Begin adding boughs of cedar to build up the tree at the top, covering the plant stake. Begin with the cedar branches starting from below the stake with the leaves facing upwards, and layer more and more onto the stake to fill in branches all the way up to the top.

Continue adding branches and securing them with the garden wire until you have the rough shape that you want, with at least a foot of cedar draping from the very top of the plant stake. Reserve a few branches for filling in spots once you have bound the hedge.

If the tree is unstable at all, use 1-2 more stakes inserted in the center of the plant and use wire to attach it.

Now, when you have the height and fullness you want, you can begin wrapping the lights around the tree. Start at the bottom and wind miniature white lights around the tree fairly snugly, tucking in floppy branches as you go.

The final look should be a bound, skinny, evergreen tree with a floppy top.

Looking up at a Grinch tree
The top should naturally curve due to the weight of the topper but you can use the wire to help curve the top.

Decorate the Grinch Tree

Place the pot on the plant tray and set the whole thing into the burlap sack. Use ribbon to tie the sack at the top.

Wind decor mesh around the tree, then add a large but fairly light ornament to the very top of the tree.

Grinch tree in a burlap sack with red mesh
What is a Christmas tree without lights?

At this point, you can really personalize it. The tree is complete as it is, but you can add some of your favourite ornaments as well. I would recommend small ones so as not to overpower the skinny design.

close up of a green ornament on a Whoville Christmas tree
The topper ornament is a must-have to make it a true Grinch tree.

Want a smaller version? Don’t forget to check out how this tabletop Grinch tree turned out!

Frequently Asked Questions About Grinch Trees

How do you turn a Christmas tree into a Grinch tree?

There are two key things you need to do to turn a tree into a Grinch inspired Christmas tree. The first, you need to wrap it with wire to tighten and gather the branches together so they’re all facing upward. You may need to add some extra boughs to bulken it up.

The other key part of a Grinch tree is it’s curved top. The tree should naturally flop with the weight of the topper ornament, but you can also help curve it with the wire.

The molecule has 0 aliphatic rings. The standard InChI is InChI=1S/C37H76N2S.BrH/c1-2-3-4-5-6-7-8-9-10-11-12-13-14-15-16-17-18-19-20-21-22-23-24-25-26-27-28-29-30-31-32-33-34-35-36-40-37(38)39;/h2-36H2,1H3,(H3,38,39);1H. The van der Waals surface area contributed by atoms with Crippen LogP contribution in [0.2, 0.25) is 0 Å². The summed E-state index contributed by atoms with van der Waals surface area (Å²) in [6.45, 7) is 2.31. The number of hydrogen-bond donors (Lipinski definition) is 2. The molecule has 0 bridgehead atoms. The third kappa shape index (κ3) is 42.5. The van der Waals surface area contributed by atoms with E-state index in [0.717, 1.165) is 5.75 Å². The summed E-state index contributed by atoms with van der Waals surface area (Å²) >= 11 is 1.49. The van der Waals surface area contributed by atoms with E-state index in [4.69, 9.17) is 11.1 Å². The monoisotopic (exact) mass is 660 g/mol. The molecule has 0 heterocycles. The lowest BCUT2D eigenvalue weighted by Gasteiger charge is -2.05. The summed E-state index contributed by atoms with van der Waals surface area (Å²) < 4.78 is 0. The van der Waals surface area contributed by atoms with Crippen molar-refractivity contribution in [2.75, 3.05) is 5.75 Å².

What colours go on a Grinch tree?

The most common colours to decorate a Grinch tree are red. The top ornament and the ribbon around the tree should be red or green if you want to replicate the Whooville Christmas tree, as well as a burlap sack at the bottom. But decorate it however you want!

More Christmas Ideas:

DIY Grinch Tree {How to Make a Whoville Christmas Tree}

This 9-foot tall Grinch tree is sure to add whimsey and fun to your Christmas decor this year.

Place your pot into the burlap sack and tie it with ribbon.

Use the wire to attach the green plant stake to one or more strong stems in the center of the hedge. You want to add the extra height to the tree to make it 9-feet tall. The amount you need to add depends on how tall your tree is.

Begin adding boughs of cedar to build up the tree at the top. Make sure to cover the plant stake. Begin with the cedar branches starting from below the stake with the leaves facing upwards, and layer more and more onto the stake to fill in branches all the way up to the top.

Continue adding branches secured with the garden wire until you have the rough shape that you want. To get that classic Whoville Christmas tree look, make sure to leave at least a foot of cedar draping from the very top of the plant stake.

Fill in any areas that look sparse with more branches if necessary.

Wrap lights around the tree, starting at the bottom. Make sure to tuck them into the greenery.

Next, wrap the deco mesh ribbon around the tree. Red will be the most classic color to use.

Add a large ornament to the top of the tree, then smaller ones within the branches if you like.